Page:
Lately for some reason I seem to be sniffing out spy stories that reflect the humdrum, human aspects of life as an international man of mystery. I wondered for a while why I, a librarian who rarely ventures more than 25 miles from home, might be attracted to these stories, but soon remembered how similar the public perception of librarians and spies actually is. “Mysterious”, “dangerous”, and “sexy” are all adjectives commonly used to describe us by a general public who knows little about either profession, but which trusts us to use our cleverness, physical prowess, and behind-the-scenes machinations to combat sinister forces in protection their very way of life. Most are unaware that those of us who work in the so-called “glamour professions”—spies, moviestars, professional athletes, librarians—often deal with the same down-to-earth struggles as the rest of the world. In the field of espionage, perhaps no two works illustrate this more powerfully than Graham Greene’s 1978 novel The Human Factor, and a 2011 documentary, The Man Nobody Knew, about the life of former CIA Director William Colby.
Greene, who worked for the British Secret Service in Sierra Leone during WWII, endeavored with The Human Factor to depict the life of an MI6 agent as he knew it, “free from the conventional violence, which has not, in spite of James Bond, been a feature of the British Secret Service.” The novel does just that, as we see its protagonist, the middle-aged Maurice Castle, commute from a bedroom community each day into London, where he pushes papers in an African section of MI6.The professional loneliness of a spy is palpable in Maurice’s life—unable to speak about his work to friends, family, or even his wife, a career change for someone in his situation would be next to impossible. As in many of Greene’s tales, divided loyalties—in this case between family and profession and country—form the thematic heart of the story, for we soon discover that Maurice is a double agent, and has been leaking secrets to the Russians for years, motivated by gratitude for help his family received a decade earlier. While posted to South Africa early in his career, he fell in love with a black South African woman who eventually became his wife, but not before a tense period in which he was expelled from the country for violating its race laws, and his pregnant wife avoided a harsh imprisonment only through the assistance of one of the veryCommunists Maurice had been monitoring.As events unfold, Maurice must decide what to do when his superiorsmistakenly trace the leak to his subordinate, who better fits the profile of a double agent, and whose life the top brass deems expendable. Then, given the opportunity to leak new information Maurice feels could help millions of people like his wife, who remain in South Africa suffering under apartheid, he must make another torturous choice that could cost him his own life.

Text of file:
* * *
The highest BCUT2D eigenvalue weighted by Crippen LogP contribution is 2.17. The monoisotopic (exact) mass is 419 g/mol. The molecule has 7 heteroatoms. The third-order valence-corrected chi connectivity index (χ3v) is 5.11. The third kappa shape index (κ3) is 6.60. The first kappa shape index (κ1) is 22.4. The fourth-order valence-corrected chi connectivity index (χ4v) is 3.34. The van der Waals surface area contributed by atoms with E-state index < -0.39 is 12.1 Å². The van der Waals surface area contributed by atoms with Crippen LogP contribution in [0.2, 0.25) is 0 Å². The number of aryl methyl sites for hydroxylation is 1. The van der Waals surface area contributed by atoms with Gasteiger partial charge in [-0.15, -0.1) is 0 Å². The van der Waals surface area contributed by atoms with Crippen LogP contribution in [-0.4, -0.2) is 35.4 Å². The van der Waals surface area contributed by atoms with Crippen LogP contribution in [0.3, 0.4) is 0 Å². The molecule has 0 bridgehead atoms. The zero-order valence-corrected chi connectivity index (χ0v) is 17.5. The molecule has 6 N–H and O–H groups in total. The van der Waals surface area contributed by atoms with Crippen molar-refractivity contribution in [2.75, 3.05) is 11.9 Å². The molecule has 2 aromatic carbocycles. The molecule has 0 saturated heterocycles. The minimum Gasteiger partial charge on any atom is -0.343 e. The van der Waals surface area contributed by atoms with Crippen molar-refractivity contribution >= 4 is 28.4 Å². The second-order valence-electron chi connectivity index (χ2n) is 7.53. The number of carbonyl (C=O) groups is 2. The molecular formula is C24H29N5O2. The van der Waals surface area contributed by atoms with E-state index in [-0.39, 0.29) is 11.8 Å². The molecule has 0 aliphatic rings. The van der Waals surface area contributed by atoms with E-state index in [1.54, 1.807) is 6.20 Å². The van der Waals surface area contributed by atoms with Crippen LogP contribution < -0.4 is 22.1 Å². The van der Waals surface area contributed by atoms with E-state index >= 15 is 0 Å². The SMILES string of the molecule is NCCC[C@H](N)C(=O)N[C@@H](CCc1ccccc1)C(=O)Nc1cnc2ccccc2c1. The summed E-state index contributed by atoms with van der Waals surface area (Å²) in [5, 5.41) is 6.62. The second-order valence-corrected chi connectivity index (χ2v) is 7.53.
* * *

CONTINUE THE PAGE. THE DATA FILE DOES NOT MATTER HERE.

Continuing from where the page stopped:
A devout Catholic who struggled to steer the dubious work of espionage with a moral compass, William Colby, who worked for the CIA from its creation and served as the agency’s director from 1973 to 1976, could have stepped right out of Graham Greene novel. The Man Nobody Knew: In Search of My Father, CIA Spymaster William Colby is a documentary homage to Colby by his son Carl, whose audio narration of the film describes his own unusual childhood in Italy and South Vietnam, where he played in the homes of U.S.- supported Presidents Alcide De Gasperi and Ngo Dinh Diem, while his father orchestrated the fight against Communism in those countries. Carl Colby highlights the striking division between family and career in the life of his father, who, while a fixture at the dinner table and Sunday morning Mass, revealed very little to his family about his work, much of which is disclosed in the film’s archival footage and interviews with contemporaries such as Brent Scowcroft, Donald Rumsfeld, and Bob Woodward. As the camera closes on William Colby’s inscrutable face time and again, we learn of his disappointment with Diem’s murder and Vietnam’s descent into war, and his subsequent leadership of the Phoenix Program, a bloody anti-insurgency effort. By the time Watergate had ravaged what was left of the public’s toleration of secrecy, Colby was called to testify before Congress, where he boldly revealed many of the CIA’s darkest secrets of the previous decades in an effort to preserve the very existence of the agency.The film paints a portrait of a truly “tortured soul” (as several interviewees describe Colby in summarizing his life), whose struggle to balance secrecy and transparency in his professional and family life transformed him into an enigma whom, in the end, “nobody knew.”
Now that I think about it, being a spy is a bit more difficult than being a librarian. For that matter, both Maurice Castle and William Colby would have made very good librarians: the closest thing Castle has to a kindred spirit in the Human Factor is an antiquarian bookseller, and Colby amazingly dresses the part of a stereotypical librarian of his era in almost every image of him we see, donning spectacles, a suit, and tie even as he is photographed helping train South Vietnamese counter-insurgents in the field. Had they been librarians, Castle and Colby as characters admittedly wouldn’t have been quite as intriguing, but I think it’s safe to suppose that eachwould have been much happier. - Dan C, Collection Development